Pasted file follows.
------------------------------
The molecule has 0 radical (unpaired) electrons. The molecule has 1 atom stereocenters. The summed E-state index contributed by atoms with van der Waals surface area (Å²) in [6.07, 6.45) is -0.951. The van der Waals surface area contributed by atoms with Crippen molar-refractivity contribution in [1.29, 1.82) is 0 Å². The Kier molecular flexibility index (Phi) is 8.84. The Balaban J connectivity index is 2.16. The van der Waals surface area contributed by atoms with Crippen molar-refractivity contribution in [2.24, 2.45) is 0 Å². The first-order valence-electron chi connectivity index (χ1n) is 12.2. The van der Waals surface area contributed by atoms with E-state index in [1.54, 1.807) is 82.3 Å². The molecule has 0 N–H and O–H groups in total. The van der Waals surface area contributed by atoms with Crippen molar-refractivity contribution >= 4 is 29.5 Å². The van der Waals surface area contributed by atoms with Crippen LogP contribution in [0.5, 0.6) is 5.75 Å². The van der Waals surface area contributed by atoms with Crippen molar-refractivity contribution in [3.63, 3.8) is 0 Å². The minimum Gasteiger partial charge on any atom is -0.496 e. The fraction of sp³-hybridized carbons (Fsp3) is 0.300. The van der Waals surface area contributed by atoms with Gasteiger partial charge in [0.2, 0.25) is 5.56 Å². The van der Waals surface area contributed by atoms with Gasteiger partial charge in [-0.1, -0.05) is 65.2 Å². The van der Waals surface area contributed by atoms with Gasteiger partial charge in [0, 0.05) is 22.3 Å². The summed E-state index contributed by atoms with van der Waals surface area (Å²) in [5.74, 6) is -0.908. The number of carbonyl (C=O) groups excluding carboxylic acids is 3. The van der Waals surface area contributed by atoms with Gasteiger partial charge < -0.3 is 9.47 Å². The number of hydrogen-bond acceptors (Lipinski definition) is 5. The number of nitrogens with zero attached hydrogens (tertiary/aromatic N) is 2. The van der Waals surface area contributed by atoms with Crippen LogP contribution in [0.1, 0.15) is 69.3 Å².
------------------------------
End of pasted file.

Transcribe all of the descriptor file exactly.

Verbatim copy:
The molecule has 0 radical (unpaired) electrons. The molecule has 1 atom stereocenters. The summed E-state index contributed by atoms with van der Waals surface area (Å²) in [6.07, 6.45) is -0.951. The van der Waals surface area contributed by atoms with Crippen molar-refractivity contribution in [1.29, 1.82) is 0 Å². The Kier molecular flexibility index (Phi) is 8.84. The Balaban J connectivity index is 2.16. The van der Waals surface area contributed by atoms with Crippen molar-refractivity contribution in [2.24, 2.45) is 0 Å². The first-order valence-electron chi connectivity index (χ1n) is 12.2. The van der Waals surface area contributed by atoms with E-state index in [1.54, 1.807) is 82.3 Å². The molecule has 0 N–H and O–H groups in total. The van der Waals surface area contributed by atoms with Crippen molar-refractivity contribution >= 4 is 29.5 Å². The van der Waals surface area contributed by atoms with Crippen LogP contribution in [0.5, 0.6) is 5.75 Å². The van der Waals surface area contributed by atoms with Crippen molar-refractivity contribution in [3.63, 3.8) is 0 Å². The minimum Gasteiger partial charge on any atom is -0.496 e. The fraction of sp³-hybridized carbons (Fsp3) is 0.300. The van der Waals surface area contributed by atoms with Gasteiger partial charge in [0.2, 0.25) is 5.56 Å². The van der Waals surface area contributed by atoms with Gasteiger partial charge in [-0.1, -0.05) is 65.2 Å². The van der Waals surface area contributed by atoms with Gasteiger partial charge in [0, 0.05) is 22.3 Å². The summed E-state index contributed by atoms with van der Waals surface area (Å²) in [5.74, 6) is -0.908. The number of carbonyl (C=O) groups excluding carboxylic acids is 3. The van der Waals surface area contributed by atoms with Gasteiger partial charge < -0.3 is 9.47 Å². The number of hydrogen-bond acceptors (Lipinski definition) is 5. The number of nitrogens with zero attached hydrogens (tertiary/aromatic N) is 2. The van der Waals surface area contributed by atoms with Crippen LogP contribution in [0.1, 0.15) is 69.3 Å².